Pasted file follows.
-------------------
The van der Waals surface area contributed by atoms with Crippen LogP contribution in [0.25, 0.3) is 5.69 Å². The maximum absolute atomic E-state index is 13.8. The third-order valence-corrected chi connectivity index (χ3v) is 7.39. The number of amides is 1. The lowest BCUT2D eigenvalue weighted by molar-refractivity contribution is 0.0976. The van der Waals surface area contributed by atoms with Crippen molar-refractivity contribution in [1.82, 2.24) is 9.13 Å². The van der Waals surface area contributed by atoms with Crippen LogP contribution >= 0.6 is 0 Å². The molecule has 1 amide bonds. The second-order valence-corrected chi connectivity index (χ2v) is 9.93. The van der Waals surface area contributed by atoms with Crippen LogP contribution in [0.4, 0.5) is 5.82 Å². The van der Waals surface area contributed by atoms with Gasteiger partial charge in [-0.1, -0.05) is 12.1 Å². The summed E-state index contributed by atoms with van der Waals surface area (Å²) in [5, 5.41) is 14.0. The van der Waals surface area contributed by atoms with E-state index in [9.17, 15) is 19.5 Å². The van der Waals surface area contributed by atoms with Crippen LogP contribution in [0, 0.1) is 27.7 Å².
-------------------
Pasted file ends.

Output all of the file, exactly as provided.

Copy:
The van der Waals surface area contributed by atoms with Crippen LogP contribution in [0.25, 0.3) is 5.69 Å². The maximum absolute atomic E-state index is 13.8. The third-order valence-corrected chi connectivity index (χ3v) is 7.39. The number of amides is 1. The lowest BCUT2D eigenvalue weighted by molar-refractivity contribution is 0.0976. The van der Waals surface area contributed by atoms with Crippen molar-refractivity contribution in [1.82, 2.24) is 9.13 Å². The van der Waals surface area contributed by atoms with Crippen LogP contribution >= 0.6 is 0 Å². The molecule has 1 amide bonds. The second-order valence-corrected chi connectivity index (χ2v) is 9.93. The van der Waals surface area contributed by atoms with Crippen LogP contribution in [0.4, 0.5) is 5.82 Å². The van der Waals surface area contributed by atoms with Gasteiger partial charge in [-0.1, -0.05) is 12.1 Å². The summed E-state index contributed by atoms with van der Waals surface area (Å²) in [5, 5.41) is 14.0. The van der Waals surface area contributed by atoms with E-state index in [9.17, 15) is 19.5 Å². The van der Waals surface area contributed by atoms with Crippen LogP contribution in [0, 0.1) is 27.7 Å².